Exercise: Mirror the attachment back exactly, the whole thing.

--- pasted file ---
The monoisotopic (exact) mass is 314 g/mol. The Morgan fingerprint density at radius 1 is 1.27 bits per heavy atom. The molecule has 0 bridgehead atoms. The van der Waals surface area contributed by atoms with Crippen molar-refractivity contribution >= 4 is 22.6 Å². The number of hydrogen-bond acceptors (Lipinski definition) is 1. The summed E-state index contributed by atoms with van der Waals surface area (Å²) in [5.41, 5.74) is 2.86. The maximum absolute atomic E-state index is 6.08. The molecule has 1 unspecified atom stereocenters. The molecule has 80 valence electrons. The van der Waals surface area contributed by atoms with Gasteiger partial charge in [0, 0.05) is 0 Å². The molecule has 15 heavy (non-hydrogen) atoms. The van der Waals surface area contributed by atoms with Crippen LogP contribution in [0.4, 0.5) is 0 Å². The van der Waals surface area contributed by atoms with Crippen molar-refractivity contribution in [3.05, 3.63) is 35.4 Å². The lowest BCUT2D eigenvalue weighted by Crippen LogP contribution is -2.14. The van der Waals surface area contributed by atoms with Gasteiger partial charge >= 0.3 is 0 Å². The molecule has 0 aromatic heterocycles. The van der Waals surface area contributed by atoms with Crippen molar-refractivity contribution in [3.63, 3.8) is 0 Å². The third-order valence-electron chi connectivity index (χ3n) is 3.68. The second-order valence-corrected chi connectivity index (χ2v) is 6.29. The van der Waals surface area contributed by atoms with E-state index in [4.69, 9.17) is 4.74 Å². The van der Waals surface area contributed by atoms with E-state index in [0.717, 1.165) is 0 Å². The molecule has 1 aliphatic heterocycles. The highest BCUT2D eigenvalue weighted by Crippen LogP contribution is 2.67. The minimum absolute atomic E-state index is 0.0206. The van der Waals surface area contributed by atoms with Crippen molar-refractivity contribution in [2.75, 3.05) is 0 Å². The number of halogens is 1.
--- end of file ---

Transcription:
The monoisotopic (exact) mass is 314 g/mol. The Morgan fingerprint density at radius 1 is 1.27 bits per heavy atom. The molecule has 0 bridgehead atoms. The van der Waals surface area contributed by atoms with Crippen molar-refractivity contribution >= 4 is 22.6 Å². The number of hydrogen-bond acceptors (Lipinski definition) is 1. The summed E-state index contributed by atoms with van der Waals surface area (Å²) in [5.41, 5.74) is 2.86. The maximum absolute atomic E-state index is 6.08. The molecule has 1 unspecified atom stereocenters. The molecule has 80 valence electrons. The van der Waals surface area contributed by atoms with Gasteiger partial charge in [0, 0.05) is 0 Å². The molecule has 15 heavy (non-hydrogen) atoms. The van der Waals surface area contributed by atoms with Crippen LogP contribution in [0.4, 0.5) is 0 Å². The van der Waals surface area contributed by atoms with Crippen molar-refractivity contribution in [3.05, 3.63) is 35.4 Å². The lowest BCUT2D eigenvalue weighted by Crippen LogP contribution is -2.14. The van der Waals surface area contributed by atoms with Gasteiger partial charge >= 0.3 is 0 Å². The molecule has 0 aromatic heterocycles. The van der Waals surface area contributed by atoms with Crippen molar-refractivity contribution in [3.63, 3.8) is 0 Å². The third-order valence-electron chi connectivity index (χ3n) is 3.68. The second-order valence-corrected chi connectivity index (χ2v) is 6.29. The van der Waals surface area contributed by atoms with E-state index in [4.69, 9.17) is 4.74 Å². The van der Waals surface area contributed by atoms with E-state index in [0.717, 1.165) is 0 Å². The molecule has 1 aliphatic heterocycles. The highest BCUT2D eigenvalue weighted by Crippen LogP contribution is 2.67. The minimum absolute atomic E-state index is 0.0206. The van der Waals surface area contributed by atoms with Crippen molar-refractivity contribution in [2.75, 3.05) is 0 Å². The number of halogens is 1.